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December 14, 2017

To: Concerned Albertans

From: Blake Shaffer

Date: December 14, 2017

Re: Alberta’s Renewable Auction Sets a New Low for Prices, but Tweaks Are Needed in the Future

The results are in, and the price is… low. At $37 per megawatt-hour, Alberta joins the trend of global renewable auctions delivering power at a fraction of the prices seen only a few years ago.

But while the results are certainly encouraging, and should allay the fears of those expecting a repeat of Ontario’s debacles, we can do better. Low cost is certainly desirable, but the adage remains: you get what you pay for.

Let’s start with the good news: the price. This is unquestionably low. Impressively low. For perspective, Ontario’s renewable power was procured at prices ranging from the low $100s to as much as $800 per MWh. The reason, in large part, is better policy design. Alberta eschewed the administratively-set tariffs used in Ontario and instead relied on the forces of competition to drive prices down.

The design of Alberta’s auction also encouraged aggressively low bids by removing price risk. Winning firms sell their electricity into the hourly power market, receiving the prevailing price, and the contract pays the difference between that same hourly price and the fixed price set in the auction for 20 years. If market prices are higher, the firm pays back money. In effect, they receive a fixed price.

But removing price risk has a downside: firms no longer care about the value of energy when they generate (i.e. the hourly market price), they only care about cost and volume.

This poses a problem. The lack of meaningful storage in electricity means its value fluctuates greatly both within the day and across the year. Wind blowing at night, for example, is of less value than solar generation during peak demand hours of the day. The auction doesn’t reflect the difference in their value – only their cost.

Moreover, since cost is the motivator, repeated auctions are likely to deliver wind facilities mostly concentrated in the windiest regions of the province, where costs will be lowest. This is not a big deal now, but as more wind generation comes online and gets increasingly concentrated, it is likely to become one. The whim of the wind will result in very low prices during times of generation. As a result, the auction contracts will pay out ever-larger amounts to keep the generators whole. If this auction design remains beyond a couple of runs, Alberta will be saddled with low cost but increasingly low value resources.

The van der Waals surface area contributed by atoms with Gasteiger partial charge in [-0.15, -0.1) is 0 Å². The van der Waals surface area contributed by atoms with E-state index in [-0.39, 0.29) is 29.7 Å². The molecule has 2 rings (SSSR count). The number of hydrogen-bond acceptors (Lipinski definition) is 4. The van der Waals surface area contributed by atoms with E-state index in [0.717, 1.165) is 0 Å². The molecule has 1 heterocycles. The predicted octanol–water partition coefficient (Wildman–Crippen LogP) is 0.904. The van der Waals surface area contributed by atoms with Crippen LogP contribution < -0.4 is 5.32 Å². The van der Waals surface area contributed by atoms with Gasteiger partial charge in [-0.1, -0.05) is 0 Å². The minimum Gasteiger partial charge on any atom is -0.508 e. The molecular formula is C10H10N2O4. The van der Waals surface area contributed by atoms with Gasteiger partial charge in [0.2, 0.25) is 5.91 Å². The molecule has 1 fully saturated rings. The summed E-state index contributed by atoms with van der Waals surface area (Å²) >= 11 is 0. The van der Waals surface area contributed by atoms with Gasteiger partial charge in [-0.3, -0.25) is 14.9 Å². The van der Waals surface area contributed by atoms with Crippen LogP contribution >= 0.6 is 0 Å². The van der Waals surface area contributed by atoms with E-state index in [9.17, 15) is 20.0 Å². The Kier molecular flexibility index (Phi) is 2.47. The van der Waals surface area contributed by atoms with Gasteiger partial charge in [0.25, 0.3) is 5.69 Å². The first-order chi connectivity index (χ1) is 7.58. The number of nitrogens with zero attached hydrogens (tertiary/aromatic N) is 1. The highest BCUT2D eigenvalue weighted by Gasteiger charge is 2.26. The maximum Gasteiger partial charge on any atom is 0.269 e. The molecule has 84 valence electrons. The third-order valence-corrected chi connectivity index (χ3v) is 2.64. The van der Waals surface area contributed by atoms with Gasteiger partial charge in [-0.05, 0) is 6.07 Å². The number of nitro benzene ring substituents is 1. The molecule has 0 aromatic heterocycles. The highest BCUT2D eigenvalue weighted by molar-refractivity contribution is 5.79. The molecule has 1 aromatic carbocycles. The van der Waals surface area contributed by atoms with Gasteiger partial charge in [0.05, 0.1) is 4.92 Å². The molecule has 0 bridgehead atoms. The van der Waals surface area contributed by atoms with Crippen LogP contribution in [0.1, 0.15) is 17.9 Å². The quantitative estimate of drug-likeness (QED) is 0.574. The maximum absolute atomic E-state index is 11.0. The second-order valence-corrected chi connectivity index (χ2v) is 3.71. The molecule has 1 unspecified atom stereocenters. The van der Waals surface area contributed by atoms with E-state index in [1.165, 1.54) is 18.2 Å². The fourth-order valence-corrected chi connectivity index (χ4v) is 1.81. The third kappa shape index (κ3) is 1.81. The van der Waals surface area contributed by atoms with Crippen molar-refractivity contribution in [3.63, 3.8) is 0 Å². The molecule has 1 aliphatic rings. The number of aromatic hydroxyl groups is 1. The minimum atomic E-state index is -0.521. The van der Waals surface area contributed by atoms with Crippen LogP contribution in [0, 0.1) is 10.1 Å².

Can we do better? (Spoiler: I wouldn’t be writing this if I didn’t think so!)

The key is to align firms with the incentive to deliver power when it is valuable, not simply the lowest cost. The goal, after all, should be the greatest net benefit.

One option is to do nothing. Simply let the power market and the carbon price do its thing. But uncertainty over the future of carbon pricing in Alberta may deter investment, and the carbon price may not deliver the targeted 30 percent share of renewables. (Whether or not such a target is needed or desirable is a question for another day).

Another option is to follow the recommendations of the Climate Leadership Panel with a “competitive renewable energy credit”. Rather than a fixed price, firms would compete via auction for a fixed adder to all their generation. They would be motivated to maximize the value of their energy production, receiving a constant top-up from the adder. While this is likely the purest method, it also imposes the most risk. At a time when Alberta’s electricity market is undergoing large change, the risk premium charged by firms would be high.

There remains a third option, a sort of hybrid approach. Firms would again compete via auction, but for a contract that pays out the difference between a fixed price and a floating benchmark based on the generation of a collection of peers, not simply their own facility. This would encourage developers to ‘beat the benchmark’ by siting wind projects away from the herd, or even choosing different technologies, such as solar, while the floating benchmark would mitigate macro swings in average pool prices.

But despite my focus on tweaks to the auction design – it’s never too early to start looking ahead – the results of this first auction are a good news story on cost reduction. While renewables remain an intermittent source of energy, they can no longer be accused of being high cost; our focus needs to shift towards how best to use this now-cheap source of raw energy.

Blake Shaffer is a PhD candidate at the University of Calgary, fellow-in-residence at the C.D. Howe Institute, and former Director of Energy Trading for TransAlta Corporation. He has also served as a Policy Advisor to the Government of Alberta. The opinions expressed herein are his own.

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